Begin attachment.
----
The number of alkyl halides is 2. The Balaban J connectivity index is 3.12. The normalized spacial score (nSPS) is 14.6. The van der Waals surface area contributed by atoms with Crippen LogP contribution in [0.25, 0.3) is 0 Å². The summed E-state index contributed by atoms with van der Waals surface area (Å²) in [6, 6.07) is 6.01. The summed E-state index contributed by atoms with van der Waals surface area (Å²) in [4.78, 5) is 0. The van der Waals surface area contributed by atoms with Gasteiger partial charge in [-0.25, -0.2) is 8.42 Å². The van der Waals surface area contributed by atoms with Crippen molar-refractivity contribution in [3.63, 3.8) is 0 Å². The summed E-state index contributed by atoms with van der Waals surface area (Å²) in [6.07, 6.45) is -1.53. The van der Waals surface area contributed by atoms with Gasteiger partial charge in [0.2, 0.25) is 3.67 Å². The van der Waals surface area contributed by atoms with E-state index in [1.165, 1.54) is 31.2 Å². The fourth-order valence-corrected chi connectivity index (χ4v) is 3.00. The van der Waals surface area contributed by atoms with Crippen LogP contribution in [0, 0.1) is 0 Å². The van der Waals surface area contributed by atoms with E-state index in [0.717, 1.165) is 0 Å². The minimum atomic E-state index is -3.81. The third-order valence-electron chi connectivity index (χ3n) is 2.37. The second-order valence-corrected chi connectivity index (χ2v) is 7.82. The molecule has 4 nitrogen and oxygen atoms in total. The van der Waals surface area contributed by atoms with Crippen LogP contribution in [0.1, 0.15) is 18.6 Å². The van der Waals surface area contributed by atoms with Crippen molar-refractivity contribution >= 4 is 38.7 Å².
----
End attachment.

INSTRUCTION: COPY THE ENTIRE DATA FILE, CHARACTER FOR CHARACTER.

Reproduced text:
The number of alkyl halides is 2. The Balaban J connectivity index is 3.12. The normalized spacial score (nSPS) is 14.6. The van der Waals surface area contributed by atoms with Crippen LogP contribution in [0.25, 0.3) is 0 Å². The summed E-state index contributed by atoms with van der Waals surface area (Å²) in [6, 6.07) is 6.01. The summed E-state index contributed by atoms with van der Waals surface area (Å²) in [4.78, 5) is 0. The van der Waals surface area contributed by atoms with Gasteiger partial charge in [-0.25, -0.2) is 8.42 Å². The van der Waals surface area contributed by atoms with Crippen molar-refractivity contribution in [3.63, 3.8) is 0 Å². The summed E-state index contributed by atoms with van der Waals surface area (Å²) in [6.07, 6.45) is -1.53. The van der Waals surface area contributed by atoms with Gasteiger partial charge in [0.2, 0.25) is 3.67 Å². The van der Waals surface area contributed by atoms with E-state index in [1.165, 1.54) is 31.2 Å². The fourth-order valence-corrected chi connectivity index (χ4v) is 3.00. The van der Waals surface area contributed by atoms with Crippen LogP contribution in [0, 0.1) is 0 Å². The van der Waals surface area contributed by atoms with E-state index in [0.717, 1.165) is 0 Å². The minimum atomic E-state index is -3.81. The third-order valence-electron chi connectivity index (χ3n) is 2.37. The second-order valence-corrected chi connectivity index (χ2v) is 7.82. The molecule has 4 nitrogen and oxygen atoms in total. The van der Waals surface area contributed by atoms with Crippen LogP contribution in [0.1, 0.15) is 18.6 Å². The van der Waals surface area contributed by atoms with Crippen molar-refractivity contribution >= 4 is 38.7 Å².